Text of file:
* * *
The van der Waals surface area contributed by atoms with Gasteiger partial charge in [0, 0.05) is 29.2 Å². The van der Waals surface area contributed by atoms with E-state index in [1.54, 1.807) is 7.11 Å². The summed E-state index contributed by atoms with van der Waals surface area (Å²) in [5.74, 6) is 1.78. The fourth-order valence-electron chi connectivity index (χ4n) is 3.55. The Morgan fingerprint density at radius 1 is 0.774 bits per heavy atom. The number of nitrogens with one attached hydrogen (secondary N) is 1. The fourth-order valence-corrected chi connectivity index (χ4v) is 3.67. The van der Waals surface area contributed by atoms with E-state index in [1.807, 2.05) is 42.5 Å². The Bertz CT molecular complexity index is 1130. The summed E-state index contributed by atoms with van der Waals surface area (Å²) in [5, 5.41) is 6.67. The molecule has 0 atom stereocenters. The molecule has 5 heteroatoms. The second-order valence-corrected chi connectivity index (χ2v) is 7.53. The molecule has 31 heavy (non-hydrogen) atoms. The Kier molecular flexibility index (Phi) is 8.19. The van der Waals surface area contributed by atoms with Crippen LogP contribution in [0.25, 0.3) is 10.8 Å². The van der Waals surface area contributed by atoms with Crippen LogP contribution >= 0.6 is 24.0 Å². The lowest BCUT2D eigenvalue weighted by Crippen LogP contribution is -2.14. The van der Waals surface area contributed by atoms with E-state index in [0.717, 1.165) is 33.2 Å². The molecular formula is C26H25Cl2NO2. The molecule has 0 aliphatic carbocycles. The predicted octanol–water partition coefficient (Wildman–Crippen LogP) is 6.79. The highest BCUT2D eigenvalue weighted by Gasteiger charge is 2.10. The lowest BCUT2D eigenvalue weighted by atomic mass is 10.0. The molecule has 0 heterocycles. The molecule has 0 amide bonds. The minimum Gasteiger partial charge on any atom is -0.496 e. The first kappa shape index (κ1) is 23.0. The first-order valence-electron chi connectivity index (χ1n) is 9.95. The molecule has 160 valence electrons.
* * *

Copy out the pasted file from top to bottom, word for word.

The van der Waals surface area contributed by atoms with Gasteiger partial charge in [0, 0.05) is 29.2 Å². The van der Waals surface area contributed by atoms with E-state index in [1.54, 1.807) is 7.11 Å². The summed E-state index contributed by atoms with van der Waals surface area (Å²) in [5.74, 6) is 1.78. The fourth-order valence-electron chi connectivity index (χ4n) is 3.55. The Morgan fingerprint density at radius 1 is 0.774 bits per heavy atom. The number of nitrogens with one attached hydrogen (secondary N) is 1. The fourth-order valence-corrected chi connectivity index (χ4v) is 3.67. The van der Waals surface area contributed by atoms with E-state index in [1.807, 2.05) is 42.5 Å². The Bertz CT molecular complexity index is 1130. The summed E-state index contributed by atoms with van der Waals surface area (Å²) in [5, 5.41) is 6.67. The molecule has 0 atom stereocenters. The molecule has 5 heteroatoms. The second-order valence-corrected chi connectivity index (χ2v) is 7.53. The molecule has 31 heavy (non-hydrogen) atoms. The Kier molecular flexibility index (Phi) is 8.19. The van der Waals surface area contributed by atoms with Crippen LogP contribution in [0.25, 0.3) is 10.8 Å². The van der Waals surface area contributed by atoms with Crippen LogP contribution >= 0.6 is 24.0 Å². The lowest BCUT2D eigenvalue weighted by Crippen LogP contribution is -2.14. The van der Waals surface area contributed by atoms with E-state index in [0.717, 1.165) is 33.2 Å². The molecular formula is C26H25Cl2NO2. The molecule has 0 aliphatic carbocycles. The predicted octanol–water partition coefficient (Wildman–Crippen LogP) is 6.79. The highest BCUT2D eigenvalue weighted by Gasteiger charge is 2.10. The lowest BCUT2D eigenvalue weighted by atomic mass is 10.0. The molecule has 0 heterocycles. The molecule has 0 amide bonds. The minimum Gasteiger partial charge on any atom is -0.496 e. The first kappa shape index (κ1) is 23.0. The first-order valence-electron chi connectivity index (χ1n) is 9.95. The molecule has 160 valence electrons.